Factors that enhance the virulence of pathogenic Candidaspp. include efficient adhesion to host surfaces, morphological diversity, biofilm formation, and secretion of hydrolytic enzymes. Secreted aspartic proteinases, together with lipases and phospholipases, facilitate yeast adhesion in the initial stages of infection, enable penetration of the pathogens into host tissues, and provide a source of nutrients for the pathogen by breaking down host molecules.6–8 Pathogenic Candidaspp. usually possess a gene family encoding secreted aspartic proteinases (SAPs). Historically, C. parapsilosis was considered to possess three such genes: SAPP1, SAPP2,9 and SAPP3 (NCBI accession number AF339513). Recently, a phylogenetic analysis of the published C. parapsilosis genome10, 11 revealed 14 sequences potentially encoding secreted aspartic proteinases. However, no further information about the expression of these genes and proteinases is available. Only Sapp1p and Sapp2p proteinases have been biochemically characterized.12–14 Production of Sapp1p is induced in the presence of an exogenous protein as a sole nitrogen source, as in the case of the Sap2 enzyme from C. albicans. Sapp1p, the main secreted isoenzyme of C. parapsilosis, has a broad substrate specificity and higher catalytic activity than Sapp2p, which has been shown to be secreted constitutively under all conditions tested but in a concentration at least one order of magnitude lower.15
The SAP genes of pathogenic Candida spp. encode pre-pro-enzymes that consist of a leader peptide followed by a pro-peptide and mature protease. The signal peptide is removed in the rough endoplasmic reticulum, and the zymogen is activated after transport to the Golgi apparatus by Kex2 proteinases or alternative pathways.13, 16, 17 The mature proteinases are transported via the secretory pathway to the cell surface and have to pass the protective cell wall, which consists of two main layers of different electron density. The inner layer contains a network of 1,3-β-glucan, 1,6-β-glucan, and chitin molecules, and the dense outer layer is enriched with mannoproteins covalently linked to the nonreducing ends of 1,6-β-glucans via glycosyl phosphatidylinositol (GPI) anchors. Additional cell wall proteins (CWPs) are linked to 1,3-β-glucan via a linkage sensitive to alkali treatment (non-GPI-CWPs or Pir-CWPs; for review see Chaffin).18. The temporarily cell wall associated proteins and noncovalently linked proteins can be released from the yeast cell wall by ionic detergents or chaotropic agents.19, 20 In addition, the extraction of cell wall fractions with a reducing agent such as β-mercaptoethanol (βME) leads to release of a distinct set of proteins, which might be bound to other cell wall proteins by disulfide bridges.21, 22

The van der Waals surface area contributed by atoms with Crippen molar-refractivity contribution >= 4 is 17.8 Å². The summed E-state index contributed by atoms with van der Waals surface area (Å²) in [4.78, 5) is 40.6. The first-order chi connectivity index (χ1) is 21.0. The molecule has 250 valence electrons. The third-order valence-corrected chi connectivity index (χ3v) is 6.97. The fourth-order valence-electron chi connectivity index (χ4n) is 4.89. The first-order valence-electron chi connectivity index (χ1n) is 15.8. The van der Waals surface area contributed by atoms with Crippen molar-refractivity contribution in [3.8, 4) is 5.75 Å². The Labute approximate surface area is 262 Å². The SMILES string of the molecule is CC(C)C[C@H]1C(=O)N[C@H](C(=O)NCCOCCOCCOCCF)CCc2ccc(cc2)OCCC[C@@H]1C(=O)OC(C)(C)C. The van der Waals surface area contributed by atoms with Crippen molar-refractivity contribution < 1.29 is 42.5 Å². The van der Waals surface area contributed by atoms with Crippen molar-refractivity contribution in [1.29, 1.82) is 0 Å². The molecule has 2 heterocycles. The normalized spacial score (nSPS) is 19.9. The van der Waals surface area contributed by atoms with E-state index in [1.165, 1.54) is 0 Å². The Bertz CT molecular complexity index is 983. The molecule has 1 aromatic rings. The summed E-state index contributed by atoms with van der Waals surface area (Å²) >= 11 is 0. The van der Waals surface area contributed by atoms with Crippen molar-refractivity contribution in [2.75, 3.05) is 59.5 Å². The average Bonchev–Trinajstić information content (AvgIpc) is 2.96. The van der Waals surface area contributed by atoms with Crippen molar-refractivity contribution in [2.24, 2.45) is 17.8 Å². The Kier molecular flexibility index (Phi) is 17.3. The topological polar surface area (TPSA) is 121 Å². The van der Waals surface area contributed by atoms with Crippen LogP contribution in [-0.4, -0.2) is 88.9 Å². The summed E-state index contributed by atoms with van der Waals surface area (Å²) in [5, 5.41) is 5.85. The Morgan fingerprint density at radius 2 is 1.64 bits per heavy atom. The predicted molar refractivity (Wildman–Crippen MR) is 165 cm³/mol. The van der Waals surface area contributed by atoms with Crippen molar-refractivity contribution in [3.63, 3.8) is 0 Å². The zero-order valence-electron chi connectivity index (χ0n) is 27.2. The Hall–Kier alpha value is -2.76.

In this study, we show that Sapp1p is temporarily retained in the cell wall prior to secretion into the extracellular space. While associated with the cell surface, Sapp1p can cleave substrates that occur in the surrounding environment, demonstrating the accessible positioning of the proteinase active site in the cell wall.